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Monolayer (ML) molybdenum disulfide (MoS₂) is a novel 2-dimensional (2D) semiconductor whose properties have many applications in devices. Despite its potential, ML MoS₂ is limited in its use due to its degradation under exposure to ambient air. Therefore, studies of possible degradation prevention methods are important. It is well established that air humidity plays a major role in the degradation. In this paper, we investigate the effects of substrate hydrophobicity on the degradation of chemical vapor deposition (CVD) grown ML MoS2. We use optical microscopy, atomic force microscopy (AFM), and Raman mapping to investigate the degradation of ML MoS2 grown on SiO2 and Si3N4 that are hydrophilic and hydrophobic substrates, respectively. Our results show that the degradation of ML MoS₂ on Si3N4 is significantly less than the degradation on SiO2. These results show that using hydrophobic substrates to grow 2D transition metal dichalcogenide ML materials may diminish ambient degradation and enable improved protocols for device manufacturing.
The dendrite morphologies of the cast nickel-based superalloy CMSX-4® (CMSX-4® is registered trademarks of the Cannon-Muskegon Corporation) and the austenitic stainless steel HP microalloy have been obtained via an automated serial-sectioning process which allows three-dimensional (3D) microstructural characterization. The dendrite arm spacing, volume fraction of segregation, and fraction of porosity have been determined. This technique not only increases the depth, scope, and level of detailed microstructural characterization but also delivers microstructural data for modeling and simulation.
During engineering design, designers employ three types of model: physical, virtual and cognitive. The role and contribution of each is documented in literature albeit fragmented in nature. Consequentially, a gap in understanding exists in terms of how these models and the transitions between them impact the designer and design process. This paper begins to address this through a characterisation of each model class and an appraisal of the transitional pathways including their alignment to seminal design frameworks.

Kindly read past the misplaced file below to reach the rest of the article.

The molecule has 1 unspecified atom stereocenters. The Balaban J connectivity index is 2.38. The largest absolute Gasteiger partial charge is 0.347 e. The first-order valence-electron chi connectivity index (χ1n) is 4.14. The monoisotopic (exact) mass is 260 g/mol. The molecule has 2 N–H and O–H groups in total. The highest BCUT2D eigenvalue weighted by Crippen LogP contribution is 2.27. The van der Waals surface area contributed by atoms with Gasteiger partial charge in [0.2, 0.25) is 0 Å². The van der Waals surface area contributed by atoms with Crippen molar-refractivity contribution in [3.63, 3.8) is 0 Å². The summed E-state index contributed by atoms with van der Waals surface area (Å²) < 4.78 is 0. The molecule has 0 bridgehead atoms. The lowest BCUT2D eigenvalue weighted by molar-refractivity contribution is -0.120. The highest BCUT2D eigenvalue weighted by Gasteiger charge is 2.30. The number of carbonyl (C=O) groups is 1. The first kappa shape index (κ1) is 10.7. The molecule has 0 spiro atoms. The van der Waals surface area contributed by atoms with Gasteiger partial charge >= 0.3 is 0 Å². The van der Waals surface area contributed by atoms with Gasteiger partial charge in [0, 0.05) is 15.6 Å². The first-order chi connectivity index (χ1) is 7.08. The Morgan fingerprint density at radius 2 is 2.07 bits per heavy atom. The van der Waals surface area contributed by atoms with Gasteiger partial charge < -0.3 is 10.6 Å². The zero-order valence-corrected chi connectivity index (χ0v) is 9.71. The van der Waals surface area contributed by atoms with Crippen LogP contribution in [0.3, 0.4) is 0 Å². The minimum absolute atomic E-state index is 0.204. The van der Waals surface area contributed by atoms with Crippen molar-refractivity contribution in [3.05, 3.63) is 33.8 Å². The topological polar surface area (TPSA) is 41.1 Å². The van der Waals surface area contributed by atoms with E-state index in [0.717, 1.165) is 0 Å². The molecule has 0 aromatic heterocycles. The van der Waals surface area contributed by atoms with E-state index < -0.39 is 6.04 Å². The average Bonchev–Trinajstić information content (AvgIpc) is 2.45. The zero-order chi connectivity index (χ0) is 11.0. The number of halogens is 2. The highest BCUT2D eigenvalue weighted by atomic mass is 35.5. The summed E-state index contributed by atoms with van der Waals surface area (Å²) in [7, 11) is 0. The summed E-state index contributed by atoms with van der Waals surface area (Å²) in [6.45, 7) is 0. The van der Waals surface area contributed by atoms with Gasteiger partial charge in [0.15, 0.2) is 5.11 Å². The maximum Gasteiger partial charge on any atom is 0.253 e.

The capacity of building services in many hospitals exceeds the requirements by significant amounts. Oversizing of building services has a direct impact on building efficiency and operational costs, ultimately impacting upon patient care, by diverting much needed funding. A key factor leading to the oversizing is the excessive and uncoordinated application of design margins across various project stages. Based on a hospital case study, this paper analyses the reasons for the overdesign of a replacement cooling system and raises the importance of managing margins activity to avoid overdesign.
We describe a case of delayed COVID-19 diagnosis due to unrecognized community transmission in Atlanta, Georgia in mid-February 2020. This case resulted in transmission of COVID-19 to three of the four healthcare workers present during a diagnostic bronchoscopy procedure where only procedural masks were worn.
It is not clear to what extent associations between schizophrenia, cannabis use and cigarette use are due to a shared genetic etiology. We, therefore, examined whether schizophrenia genetic risk associates with longitudinal patterns of cigarette and cannabis use in adolescence and mediating pathways for any association to inform potential reduction strategies.
Associations between schizophrenia polygenic scores and longitudinal latent classes of cigarette and cannabis use from ages 14 to 19 years were investigated in up to 3925 individuals in the Avon Longitudinal Study of Parents and Children. Mediation models were estimated to assess the potential mediating effects of a range of cognitive, emotional, and behavioral phenotypes.
The schizophrenia polygenic score, based on single nucleotide polymorphisms meeting a training-set p threshold of 0.05, was associated with late-onset cannabis use (OR = 1.23; 95% CI = 1.08,1.41), but not with cigarette or early-onset cannabis use classes. This association was not mediated through lower IQ, victimization, emotional difficulties, antisocial behavior, impulsivity, or poorer social relationships during childhood. Sensitivity analyses adjusting for genetic liability to cannabis or cigarette use, using polygenic scores excluding the CHRNA5-A3-B4 gene cluster, or basing scores on a 0.5 training-set p threshold, provided results consistent with our main analyses.